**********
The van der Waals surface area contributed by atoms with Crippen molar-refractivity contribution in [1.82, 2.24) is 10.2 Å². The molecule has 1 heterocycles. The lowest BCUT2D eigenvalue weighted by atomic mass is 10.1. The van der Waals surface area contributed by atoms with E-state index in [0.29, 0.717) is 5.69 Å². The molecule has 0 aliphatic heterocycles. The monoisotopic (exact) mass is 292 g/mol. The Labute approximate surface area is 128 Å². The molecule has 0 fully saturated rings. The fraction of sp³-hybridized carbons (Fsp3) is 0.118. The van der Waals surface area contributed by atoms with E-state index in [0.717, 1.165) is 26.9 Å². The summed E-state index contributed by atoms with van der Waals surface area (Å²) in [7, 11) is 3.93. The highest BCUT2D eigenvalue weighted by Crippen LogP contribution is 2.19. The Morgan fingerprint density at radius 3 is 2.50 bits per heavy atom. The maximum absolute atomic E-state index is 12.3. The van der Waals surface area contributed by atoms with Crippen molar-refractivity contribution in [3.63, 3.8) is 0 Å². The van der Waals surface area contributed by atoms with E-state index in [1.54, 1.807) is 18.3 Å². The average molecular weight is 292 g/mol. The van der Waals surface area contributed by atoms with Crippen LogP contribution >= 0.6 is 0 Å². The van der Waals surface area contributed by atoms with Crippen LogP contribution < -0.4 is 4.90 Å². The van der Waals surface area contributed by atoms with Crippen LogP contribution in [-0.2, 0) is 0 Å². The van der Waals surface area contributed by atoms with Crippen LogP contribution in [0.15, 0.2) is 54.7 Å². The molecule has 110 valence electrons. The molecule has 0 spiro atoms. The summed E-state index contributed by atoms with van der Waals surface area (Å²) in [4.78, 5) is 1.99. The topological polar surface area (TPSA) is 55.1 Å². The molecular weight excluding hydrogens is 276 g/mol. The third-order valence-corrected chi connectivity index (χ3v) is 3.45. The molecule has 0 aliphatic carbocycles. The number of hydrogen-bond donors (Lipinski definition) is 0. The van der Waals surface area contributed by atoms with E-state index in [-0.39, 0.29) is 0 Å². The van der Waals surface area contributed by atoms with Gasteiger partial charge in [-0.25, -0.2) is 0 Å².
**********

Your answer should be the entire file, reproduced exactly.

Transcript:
The van der Waals surface area contributed by atoms with Crippen molar-refractivity contribution in [1.82, 2.24) is 10.2 Å². The molecule has 1 heterocycles. The lowest BCUT2D eigenvalue weighted by atomic mass is 10.1. The van der Waals surface area contributed by atoms with E-state index in [0.29, 0.717) is 5.69 Å². The molecule has 0 aliphatic heterocycles. The monoisotopic (exact) mass is 292 g/mol. The Labute approximate surface area is 128 Å². The molecule has 0 fully saturated rings. The fraction of sp³-hybridized carbons (Fsp3) is 0.118. The van der Waals surface area contributed by atoms with E-state index in [0.717, 1.165) is 26.9 Å². The summed E-state index contributed by atoms with van der Waals surface area (Å²) in [7, 11) is 3.93. The highest BCUT2D eigenvalue weighted by Crippen LogP contribution is 2.19. The Morgan fingerprint density at radius 3 is 2.50 bits per heavy atom. The maximum absolute atomic E-state index is 12.3. The van der Waals surface area contributed by atoms with Crippen molar-refractivity contribution in [3.63, 3.8) is 0 Å². The van der Waals surface area contributed by atoms with E-state index in [1.54, 1.807) is 18.3 Å². The average molecular weight is 292 g/mol. The van der Waals surface area contributed by atoms with Crippen LogP contribution >= 0.6 is 0 Å². The van der Waals surface area contributed by atoms with Crippen LogP contribution < -0.4 is 4.90 Å². The van der Waals surface area contributed by atoms with Crippen LogP contribution in [-0.2, 0) is 0 Å². The van der Waals surface area contributed by atoms with Crippen LogP contribution in [0.15, 0.2) is 54.7 Å². The molecule has 110 valence electrons. The molecule has 0 spiro atoms. The summed E-state index contributed by atoms with van der Waals surface area (Å²) in [4.78, 5) is 1.99. The topological polar surface area (TPSA) is 55.1 Å². The molecular weight excluding hydrogens is 276 g/mol. The third-order valence-corrected chi connectivity index (χ3v) is 3.45. The molecule has 0 aliphatic carbocycles. The number of hydrogen-bond donors (Lipinski definition) is 0. The van der Waals surface area contributed by atoms with E-state index in [-0.39, 0.29) is 0 Å². The van der Waals surface area contributed by atoms with Gasteiger partial charge in [-0.25, -0.2) is 0 Å².